Trump Hits Cooperative -- and Feisty -- Post-Midterm Notes

Trump Hits Cooperative -- and Feisty -- Post-Midterm Notes
AP Photo/Evan Vucci
Trump Hits Cooperative -- and Feisty -- Post-Midterm Notes
AP Photo/Evan Vucci
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President Trump kicked off the post-midterm new world order with a raucous press conference Wednesday, addressing the new Democratic majority in the House, immigration policies, assertions of voter suppression, and what he labeled as the GOP’s “tremendous success” in strengthening its control of the Senate.

The president had campaigned vigorously for Republican candidates, largely in Senate races, telling supporters that a vote for Republicans was a vote for him. Though his party couldn’t hang on to its majority in the House, Trump expressed an openness to work across the aisle in the new year.

“Hopefully we can all work together next year to deliver for the American people,” he told reporters in the White House East Room. He referred to House Minority Leader Nancy Pelosi’s willingness to work together in her remarks Tuesday after the election results were clear. “I really respected what Nancy said last night about bipartisanship.”

That collegial sentiment was at odds with the often-pugnacious tone of the press conference, as the president sparred with reporters repeatedly, telling several of them to “sit down” when they rose and asked questions without being recognized. His exchange with CNN’s Jim Acosta --  a frequent antagonist – was especially sharp, with Trump calling him a “rude, terrible person.”

Shortly after the press conference ended, the resignation of Attorney General Jeff Sessions was announced, further underscoring the changed environment following the elections. Sessions has been one of Trump's frequent whipping boys throughout the president's first two years in office.

The potential to work amicably with Democrats, on the other hand, was highlighted by the president several times, and followed a series of tweets he sent Wednesday morning that even suggested he could persuade his fellow Republicans in Congress to work with Democrats.

“In all fairness, Nancy Pelosi deserves to be chosen speaker of the House by the Democrats. If they give her a hard time, perhaps we will add some Republican votes. She has earned this great honor!” Trump tweeted.

During the press conference and on Twitter, he also called out those Republican House candidates who did not embrace his message and attributed that decision to their downfall.

“Those that worked with me in this incredible Midterm Election, embracing certain policies and principles, did very well,” tweeted Trump. “Those that did not, say goodbye! Yesterday was such a very Big Win, and all under the pressure of a Nasty and Hostile Media!”

Democrats are projected to have a net gain of at least 28 seats in the House — more than the 23 they needed to capture the majority. It wasn’t a total wipeout for Republicans, however, who picked up at least two (and likely three) seats in the Senate, which Trump said should help the party shepherd more judicial appointments to confirmation.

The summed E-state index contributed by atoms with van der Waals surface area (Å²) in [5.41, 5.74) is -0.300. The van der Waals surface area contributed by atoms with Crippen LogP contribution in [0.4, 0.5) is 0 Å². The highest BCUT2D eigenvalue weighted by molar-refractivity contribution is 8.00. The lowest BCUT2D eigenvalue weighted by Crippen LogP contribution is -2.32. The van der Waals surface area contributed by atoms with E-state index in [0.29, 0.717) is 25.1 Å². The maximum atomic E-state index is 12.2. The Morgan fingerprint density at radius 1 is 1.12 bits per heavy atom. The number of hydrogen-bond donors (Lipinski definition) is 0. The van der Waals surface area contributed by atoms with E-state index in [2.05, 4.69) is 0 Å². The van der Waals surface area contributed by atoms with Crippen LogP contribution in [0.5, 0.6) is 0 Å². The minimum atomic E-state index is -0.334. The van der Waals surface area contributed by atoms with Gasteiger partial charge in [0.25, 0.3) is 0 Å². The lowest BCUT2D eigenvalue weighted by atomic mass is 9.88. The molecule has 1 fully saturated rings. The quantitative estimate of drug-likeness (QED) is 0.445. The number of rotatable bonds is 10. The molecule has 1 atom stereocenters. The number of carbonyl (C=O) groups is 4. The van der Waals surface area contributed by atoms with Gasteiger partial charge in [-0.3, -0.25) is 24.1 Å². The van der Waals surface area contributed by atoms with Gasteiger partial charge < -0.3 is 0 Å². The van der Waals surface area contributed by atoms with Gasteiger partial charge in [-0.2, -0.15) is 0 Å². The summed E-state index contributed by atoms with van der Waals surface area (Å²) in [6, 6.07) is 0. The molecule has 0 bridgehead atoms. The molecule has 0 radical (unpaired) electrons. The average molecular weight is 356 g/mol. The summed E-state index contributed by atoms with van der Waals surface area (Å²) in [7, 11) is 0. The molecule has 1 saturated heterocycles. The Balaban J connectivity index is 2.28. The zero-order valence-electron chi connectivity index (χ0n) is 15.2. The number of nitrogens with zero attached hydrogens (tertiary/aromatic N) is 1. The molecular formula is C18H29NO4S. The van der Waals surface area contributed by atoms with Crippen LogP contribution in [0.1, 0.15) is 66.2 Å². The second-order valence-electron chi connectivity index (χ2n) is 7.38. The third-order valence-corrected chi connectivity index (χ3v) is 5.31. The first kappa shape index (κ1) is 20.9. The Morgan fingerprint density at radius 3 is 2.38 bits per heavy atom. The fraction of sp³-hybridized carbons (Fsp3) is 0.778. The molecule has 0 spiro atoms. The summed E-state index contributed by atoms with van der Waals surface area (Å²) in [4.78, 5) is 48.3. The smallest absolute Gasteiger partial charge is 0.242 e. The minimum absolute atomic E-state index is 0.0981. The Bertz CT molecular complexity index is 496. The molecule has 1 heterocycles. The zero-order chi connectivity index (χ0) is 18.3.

Pelosi has long said that if Democrats did retake the lower chamber, the caucus would work with the White House to achieve shared legislative goals. She also has sought to tamp down calls from within her party for impeachment investigations of the president and reiterated her commitment to moving forward towards unity. She said Tuesday night that any move toward impeachment would have to be bipartisan and based on evidence that is “so conclusive.”

The legislative goals Democrats have already put forth include health care, stricter gun laws, and infrastructure spending. The president specifically mentioned the latter during his press conference comments as an area where he believes common ground can be found.

“Now we have a much easier path because Democrats will come to us with a plan for infrastructure [and] and a plan for health care,” said Trump. He said negotiating with Democrats could be simpler because they will have a clear idea of what they want and he can find a way to cut a deal with them.

Democratic leaders seem to agree that infrastructure would be a good starting point. “I believe we can work through a bipartisan infrastructure bill that can put people to work,” Tom Perez, chairman of the Democratic National Committee, told MSNBC Tuesday night.

Apart from legislative victories, oversight is another goal for the new Democratic majority. Adam Schiff, the California congressman who is slated to take over as chairman of the House Intelligence Committee, slammed Republicans for failing to uphold this responsibility.

“It was really worse than abdicating the responsibility of the committee,” he said Tuesday night. “The majority went further by being complicit in the president’s attacks on the independence of the Justice Department, on the men and women of the FBI, on our intelligence community.”

Trump seemed to indicate that any such investigations or possible subpoenas would hinder his administration’s willingness to work with Democrats. He also suggested possible retaliation on the Senate side.

 “If that happens then we’re going to do the same thing,” he told reporters Wednesday.

Sally Persons is RealClearPolitics' White House correspondent.



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